William W. Johnson Pages 344 - 351 ( 8 )
The metabolism of drugs and other xenobiotics is exemplified by cytochrome P450-mediated oxidation to more hydrophilic compounds. Enzymatic oxidation of some functional groups, however, can result in transient reactive intermediates -- a transformation that is common in nature. Some drugs and many phytochemicals that contain, for example, a thiophene ring are oxidized by cytochrome P450 to reactive intermediates, such as sulfoxides, that can covalently bond to thiol nucleophiles in macromolecules, such as proteins. Many other functional groups can be oxidized to reactive intermediates -- for instance, olefins, alkynes, alkylamines, furans, and paminophenols. Because any consequence of a biological reactive intermediate (BRI) is dependent on many factors a number of BRIs are benign. Toxicity is determined by complex and specific arrays of parallel and/or serial pathways and cellular states, not by entities or individual reactions. Because the formation of reactive intermediates can correlate with unacceptable toxicity, it is important to understand if or how a compound may undergo this type of transformation. Not all substances that form reactive intermediates are toxic; many are not. Therefore, it is critical to understand the mechanism of metabolism in considering any toxicity relevance and in evaluating animal models. Indeed, the complex nature of these many interactions and entities underscores the fact that the presence of a BRI is not an accurate indicator of human toxicity. A BRI is neither good nor a priori bad. It is a potential detoxication product and an incidental fate of the xenobiotic.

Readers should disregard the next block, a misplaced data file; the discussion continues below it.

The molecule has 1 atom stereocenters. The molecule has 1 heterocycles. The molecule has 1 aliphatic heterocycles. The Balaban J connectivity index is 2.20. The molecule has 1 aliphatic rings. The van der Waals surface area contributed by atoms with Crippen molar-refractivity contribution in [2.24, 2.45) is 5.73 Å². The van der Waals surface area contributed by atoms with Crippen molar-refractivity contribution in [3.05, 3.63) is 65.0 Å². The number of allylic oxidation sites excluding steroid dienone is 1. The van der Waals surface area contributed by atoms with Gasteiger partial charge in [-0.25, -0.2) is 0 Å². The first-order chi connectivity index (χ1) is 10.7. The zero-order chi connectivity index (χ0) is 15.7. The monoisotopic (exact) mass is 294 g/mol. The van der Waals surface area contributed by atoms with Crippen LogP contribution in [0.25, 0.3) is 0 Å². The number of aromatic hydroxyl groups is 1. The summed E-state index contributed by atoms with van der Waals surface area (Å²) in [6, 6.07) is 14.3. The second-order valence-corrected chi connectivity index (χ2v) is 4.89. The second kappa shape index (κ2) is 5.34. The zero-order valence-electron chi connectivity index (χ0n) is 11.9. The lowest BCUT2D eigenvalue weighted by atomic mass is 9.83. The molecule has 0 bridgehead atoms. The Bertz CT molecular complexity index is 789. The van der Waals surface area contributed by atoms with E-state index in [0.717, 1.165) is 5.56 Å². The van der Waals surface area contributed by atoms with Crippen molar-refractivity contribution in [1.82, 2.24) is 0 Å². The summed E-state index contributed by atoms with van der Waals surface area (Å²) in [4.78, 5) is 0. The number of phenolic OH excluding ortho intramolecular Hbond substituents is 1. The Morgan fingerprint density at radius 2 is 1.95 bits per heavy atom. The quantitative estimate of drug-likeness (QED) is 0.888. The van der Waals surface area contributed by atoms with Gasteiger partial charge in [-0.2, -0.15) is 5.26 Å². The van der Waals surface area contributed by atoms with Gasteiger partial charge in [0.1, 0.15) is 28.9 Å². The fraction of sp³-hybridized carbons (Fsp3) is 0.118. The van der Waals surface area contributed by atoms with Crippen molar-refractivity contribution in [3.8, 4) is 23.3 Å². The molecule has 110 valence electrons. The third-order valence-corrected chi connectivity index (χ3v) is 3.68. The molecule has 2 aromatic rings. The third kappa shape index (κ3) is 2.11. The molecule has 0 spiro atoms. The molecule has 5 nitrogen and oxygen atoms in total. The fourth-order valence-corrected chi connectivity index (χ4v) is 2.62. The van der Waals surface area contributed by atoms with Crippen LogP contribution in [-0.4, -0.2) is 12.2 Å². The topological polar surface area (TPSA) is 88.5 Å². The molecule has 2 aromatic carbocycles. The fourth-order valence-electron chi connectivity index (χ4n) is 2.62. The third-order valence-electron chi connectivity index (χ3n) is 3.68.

Reactive intermediate, thiophene, bioactivation, hepatotoxicity, GSH adduct
Drug Metabolism and Pharmacokinetics,OSI Pharmaceuticals, Inc., 2860 Wilderness Place, Boulder,CO 80301, USA.